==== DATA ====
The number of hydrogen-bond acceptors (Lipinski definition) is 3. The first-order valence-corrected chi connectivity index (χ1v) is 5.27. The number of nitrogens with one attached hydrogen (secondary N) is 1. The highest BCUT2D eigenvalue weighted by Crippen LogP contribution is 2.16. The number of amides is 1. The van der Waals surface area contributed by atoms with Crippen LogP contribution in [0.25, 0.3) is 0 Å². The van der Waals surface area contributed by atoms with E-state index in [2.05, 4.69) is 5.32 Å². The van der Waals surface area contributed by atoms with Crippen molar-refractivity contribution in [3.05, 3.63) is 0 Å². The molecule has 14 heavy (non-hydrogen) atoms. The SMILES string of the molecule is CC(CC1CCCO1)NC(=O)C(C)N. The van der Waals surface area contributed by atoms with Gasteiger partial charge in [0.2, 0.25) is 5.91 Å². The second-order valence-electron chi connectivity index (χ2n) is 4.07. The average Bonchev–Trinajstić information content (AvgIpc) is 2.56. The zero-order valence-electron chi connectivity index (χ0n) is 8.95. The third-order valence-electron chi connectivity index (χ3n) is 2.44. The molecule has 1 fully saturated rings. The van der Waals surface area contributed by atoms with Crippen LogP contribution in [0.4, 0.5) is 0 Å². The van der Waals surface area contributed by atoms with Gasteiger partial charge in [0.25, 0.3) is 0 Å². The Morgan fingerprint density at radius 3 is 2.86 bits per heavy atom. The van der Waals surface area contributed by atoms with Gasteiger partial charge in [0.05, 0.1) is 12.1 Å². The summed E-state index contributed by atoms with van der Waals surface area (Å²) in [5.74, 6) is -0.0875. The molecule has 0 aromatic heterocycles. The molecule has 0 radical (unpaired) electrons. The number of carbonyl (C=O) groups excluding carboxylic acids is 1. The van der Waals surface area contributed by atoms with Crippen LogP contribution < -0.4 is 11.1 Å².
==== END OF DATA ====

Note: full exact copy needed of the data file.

The number of hydrogen-bond acceptors (Lipinski definition) is 3. The first-order valence-corrected chi connectivity index (χ1v) is 5.27. The number of nitrogens with one attached hydrogen (secondary N) is 1. The highest BCUT2D eigenvalue weighted by Crippen LogP contribution is 2.16. The number of amides is 1. The van der Waals surface area contributed by atoms with Crippen LogP contribution in [0.25, 0.3) is 0 Å². The van der Waals surface area contributed by atoms with E-state index in [2.05, 4.69) is 5.32 Å². The van der Waals surface area contributed by atoms with Crippen molar-refractivity contribution in [3.05, 3.63) is 0 Å². The molecule has 14 heavy (non-hydrogen) atoms. The SMILES string of the molecule is CC(CC1CCCO1)NC(=O)C(C)N. The van der Waals surface area contributed by atoms with Gasteiger partial charge in [0.2, 0.25) is 5.91 Å². The second-order valence-electron chi connectivity index (χ2n) is 4.07. The average Bonchev–Trinajstić information content (AvgIpc) is 2.56. The zero-order valence-electron chi connectivity index (χ0n) is 8.95. The third-order valence-electron chi connectivity index (χ3n) is 2.44. The molecule has 1 fully saturated rings. The van der Waals surface area contributed by atoms with Crippen LogP contribution in [0.4, 0.5) is 0 Å². The van der Waals surface area contributed by atoms with Gasteiger partial charge in [0.25, 0.3) is 0 Å². The Morgan fingerprint density at radius 3 is 2.86 bits per heavy atom. The van der Waals surface area contributed by atoms with Gasteiger partial charge in [0.05, 0.1) is 12.1 Å². The summed E-state index contributed by atoms with van der Waals surface area (Å²) in [5.74, 6) is -0.0875. The molecule has 0 aromatic heterocycles. The molecule has 0 radical (unpaired) electrons. The number of carbonyl (C=O) groups excluding carboxylic acids is 1. The van der Waals surface area contributed by atoms with Crippen LogP contribution < -0.4 is 11.1 Å².